Wearable exoskeletons give production-line workers more strength and staying power. Picture: SUPPLIED
Wearable exoskeletons give production-line workers more strength and staying power. Picture: SUPPLIED

Hyundai Motor Group has developed a new Vest Exoskeleton (VEX), a wearable robot created to assist industrial workers who spend long hours working in overhead environments.

The VEX enhances productivity and reduces fatigue of industrial workers by imitating the movement of human joints to boost load support and mobility. The wearable vest combines multiple pivot points with multilink muscular assistance to eliminate the need for a battery.

At 2.5kg, VEX is worn like a backpack. Users place their arms through the shoulder straps of the vest, then fasten the chest and waist buckles. The back section can adjust in length to fit a variety of body sizes, while the degree of force assistance can be adjusted over six levels.

“VEX gives workers greater load support, mobility, and adaptability when operating in overhead environments,” said Dong-Jin Hyun, head of Hyundai’s robotics team. “Workers will also appreciate how light VEX is to wear and work with.”

The newly-developed VEX is targeted at production-line workers whose job is primarily overhead, such as those bolting the underside of vehicles, fitting brake tubes, and attaching exhausts.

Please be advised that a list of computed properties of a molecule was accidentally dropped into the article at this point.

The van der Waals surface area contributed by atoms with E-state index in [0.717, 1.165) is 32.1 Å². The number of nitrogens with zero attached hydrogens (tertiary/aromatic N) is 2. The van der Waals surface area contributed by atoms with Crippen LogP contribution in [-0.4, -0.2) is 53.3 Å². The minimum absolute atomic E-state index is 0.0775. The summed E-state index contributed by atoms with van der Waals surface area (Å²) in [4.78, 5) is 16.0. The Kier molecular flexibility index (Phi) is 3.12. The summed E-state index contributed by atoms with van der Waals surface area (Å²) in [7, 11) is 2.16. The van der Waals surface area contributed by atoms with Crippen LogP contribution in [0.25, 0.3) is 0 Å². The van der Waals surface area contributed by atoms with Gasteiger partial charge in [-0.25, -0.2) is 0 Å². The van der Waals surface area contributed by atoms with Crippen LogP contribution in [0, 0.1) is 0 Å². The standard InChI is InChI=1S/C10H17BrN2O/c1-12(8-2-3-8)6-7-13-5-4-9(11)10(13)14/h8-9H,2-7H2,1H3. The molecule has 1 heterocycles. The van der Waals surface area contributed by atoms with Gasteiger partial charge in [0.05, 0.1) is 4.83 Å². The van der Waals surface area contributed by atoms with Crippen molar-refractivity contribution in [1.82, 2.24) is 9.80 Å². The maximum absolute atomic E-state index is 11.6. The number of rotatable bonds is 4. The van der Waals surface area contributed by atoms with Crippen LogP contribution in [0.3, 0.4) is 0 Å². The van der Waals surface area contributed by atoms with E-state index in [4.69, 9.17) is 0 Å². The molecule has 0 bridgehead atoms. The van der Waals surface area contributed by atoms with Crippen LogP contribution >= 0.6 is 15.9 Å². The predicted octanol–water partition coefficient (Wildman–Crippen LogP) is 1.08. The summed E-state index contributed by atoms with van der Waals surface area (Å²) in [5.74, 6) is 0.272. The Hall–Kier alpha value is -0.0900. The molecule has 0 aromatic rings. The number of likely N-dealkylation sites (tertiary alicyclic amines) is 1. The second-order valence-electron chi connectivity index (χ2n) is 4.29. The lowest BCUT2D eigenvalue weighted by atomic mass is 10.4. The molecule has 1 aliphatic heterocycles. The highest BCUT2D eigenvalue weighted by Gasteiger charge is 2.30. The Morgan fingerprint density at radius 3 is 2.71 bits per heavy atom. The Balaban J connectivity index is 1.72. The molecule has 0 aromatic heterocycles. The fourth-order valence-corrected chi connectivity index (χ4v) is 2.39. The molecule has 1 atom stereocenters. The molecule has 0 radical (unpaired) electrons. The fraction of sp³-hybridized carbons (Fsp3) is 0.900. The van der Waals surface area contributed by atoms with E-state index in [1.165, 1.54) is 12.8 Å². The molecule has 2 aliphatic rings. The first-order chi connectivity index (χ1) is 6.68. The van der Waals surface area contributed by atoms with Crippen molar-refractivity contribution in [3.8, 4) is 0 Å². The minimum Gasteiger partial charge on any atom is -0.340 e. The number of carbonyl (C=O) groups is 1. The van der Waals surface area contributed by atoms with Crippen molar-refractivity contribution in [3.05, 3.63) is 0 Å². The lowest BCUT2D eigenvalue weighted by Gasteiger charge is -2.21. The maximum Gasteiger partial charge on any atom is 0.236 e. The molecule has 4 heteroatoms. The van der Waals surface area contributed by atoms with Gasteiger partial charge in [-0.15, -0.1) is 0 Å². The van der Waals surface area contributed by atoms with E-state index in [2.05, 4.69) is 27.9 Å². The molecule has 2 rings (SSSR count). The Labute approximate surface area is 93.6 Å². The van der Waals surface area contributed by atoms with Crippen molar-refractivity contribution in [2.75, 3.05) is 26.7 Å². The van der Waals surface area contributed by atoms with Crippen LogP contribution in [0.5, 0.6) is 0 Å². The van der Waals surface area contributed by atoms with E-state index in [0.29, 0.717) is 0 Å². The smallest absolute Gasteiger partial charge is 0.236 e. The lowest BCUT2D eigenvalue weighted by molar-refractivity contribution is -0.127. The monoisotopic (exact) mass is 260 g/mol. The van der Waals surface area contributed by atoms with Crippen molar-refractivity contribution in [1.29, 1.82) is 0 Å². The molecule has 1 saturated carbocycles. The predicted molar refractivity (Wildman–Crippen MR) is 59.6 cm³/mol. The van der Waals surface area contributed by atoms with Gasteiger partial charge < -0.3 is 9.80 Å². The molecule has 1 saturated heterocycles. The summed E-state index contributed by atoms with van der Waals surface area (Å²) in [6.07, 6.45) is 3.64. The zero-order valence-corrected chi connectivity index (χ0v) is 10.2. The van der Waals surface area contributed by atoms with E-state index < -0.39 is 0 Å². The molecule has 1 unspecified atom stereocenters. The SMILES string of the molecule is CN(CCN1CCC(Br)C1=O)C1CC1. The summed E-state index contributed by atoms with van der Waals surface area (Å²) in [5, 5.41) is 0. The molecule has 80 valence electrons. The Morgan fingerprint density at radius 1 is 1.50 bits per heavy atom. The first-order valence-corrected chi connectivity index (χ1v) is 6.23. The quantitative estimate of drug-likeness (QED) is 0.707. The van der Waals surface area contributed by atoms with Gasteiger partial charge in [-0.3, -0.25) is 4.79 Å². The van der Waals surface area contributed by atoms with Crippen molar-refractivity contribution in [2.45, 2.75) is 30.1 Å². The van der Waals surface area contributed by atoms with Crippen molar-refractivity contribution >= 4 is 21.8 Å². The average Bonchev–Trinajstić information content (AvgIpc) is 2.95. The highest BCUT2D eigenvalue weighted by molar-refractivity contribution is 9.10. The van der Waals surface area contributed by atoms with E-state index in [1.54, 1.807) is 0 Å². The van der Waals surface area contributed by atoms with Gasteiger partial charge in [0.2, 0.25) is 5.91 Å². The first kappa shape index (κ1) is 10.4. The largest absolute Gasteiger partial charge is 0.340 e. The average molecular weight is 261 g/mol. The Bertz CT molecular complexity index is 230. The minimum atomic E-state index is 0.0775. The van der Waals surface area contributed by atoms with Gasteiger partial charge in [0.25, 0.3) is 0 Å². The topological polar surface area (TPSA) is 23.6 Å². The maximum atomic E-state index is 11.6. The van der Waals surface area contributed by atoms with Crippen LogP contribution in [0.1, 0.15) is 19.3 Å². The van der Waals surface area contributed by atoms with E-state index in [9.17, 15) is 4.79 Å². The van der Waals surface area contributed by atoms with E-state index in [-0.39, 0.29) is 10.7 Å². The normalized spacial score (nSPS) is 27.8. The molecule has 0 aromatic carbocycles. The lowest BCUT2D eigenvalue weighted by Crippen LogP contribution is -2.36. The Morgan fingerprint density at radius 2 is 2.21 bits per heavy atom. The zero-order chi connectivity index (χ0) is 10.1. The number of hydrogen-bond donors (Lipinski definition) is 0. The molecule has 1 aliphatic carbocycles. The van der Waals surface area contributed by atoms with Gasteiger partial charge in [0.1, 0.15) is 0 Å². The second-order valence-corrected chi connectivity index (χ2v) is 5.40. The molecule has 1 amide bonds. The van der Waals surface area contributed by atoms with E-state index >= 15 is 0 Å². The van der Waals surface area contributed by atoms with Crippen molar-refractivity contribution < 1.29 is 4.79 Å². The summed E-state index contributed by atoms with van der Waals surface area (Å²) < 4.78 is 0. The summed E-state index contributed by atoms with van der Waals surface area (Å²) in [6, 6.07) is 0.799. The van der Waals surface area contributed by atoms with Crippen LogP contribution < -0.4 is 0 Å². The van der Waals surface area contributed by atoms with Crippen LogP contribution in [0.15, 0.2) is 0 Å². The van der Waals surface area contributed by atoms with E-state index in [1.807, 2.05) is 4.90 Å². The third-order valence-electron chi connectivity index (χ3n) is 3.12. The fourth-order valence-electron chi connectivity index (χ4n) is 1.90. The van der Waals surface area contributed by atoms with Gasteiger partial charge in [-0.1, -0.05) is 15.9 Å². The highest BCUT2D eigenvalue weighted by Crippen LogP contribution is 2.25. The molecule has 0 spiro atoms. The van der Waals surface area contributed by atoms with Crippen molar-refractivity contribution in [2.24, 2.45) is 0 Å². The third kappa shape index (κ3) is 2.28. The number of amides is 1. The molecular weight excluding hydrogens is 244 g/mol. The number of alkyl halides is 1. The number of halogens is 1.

After testing it in trials, Hyundai is considering implementing the VEX on plants around the world. It is expected to go into commercial production in December by Hyundai Rotem and is projected to cost as much as 30% lower than existing products which usually cost around R75,000.

As part of Hyundai’s plans to develop a diverse range of robotics technologies, another lightweight wearable device is soon to be commercialised. The Chairless Exoskeleton (CEX) supports workers to maintain a sitting position without a stool or chair. At 1.6kg, it is light yet durable and able to withstand weights of up to 150kg.

The CEX’s waist, thigh, and knee belts can be easily fitted and adjusted to the user’s body size and height. By reducing the user’s back and lower body muscle activity by 40%, it reduces fatigue and improves efficiency.

According to the International Federation of Robotics, the wearable robotics industry is growing 14% annually. By 2021 about 630,000 commercial robots will be sold worldwide, with the greatest demand coming from the automotive sector. In 2017, 126,000 robots were supplied to the auto sector, making up 33% of all commercial robots.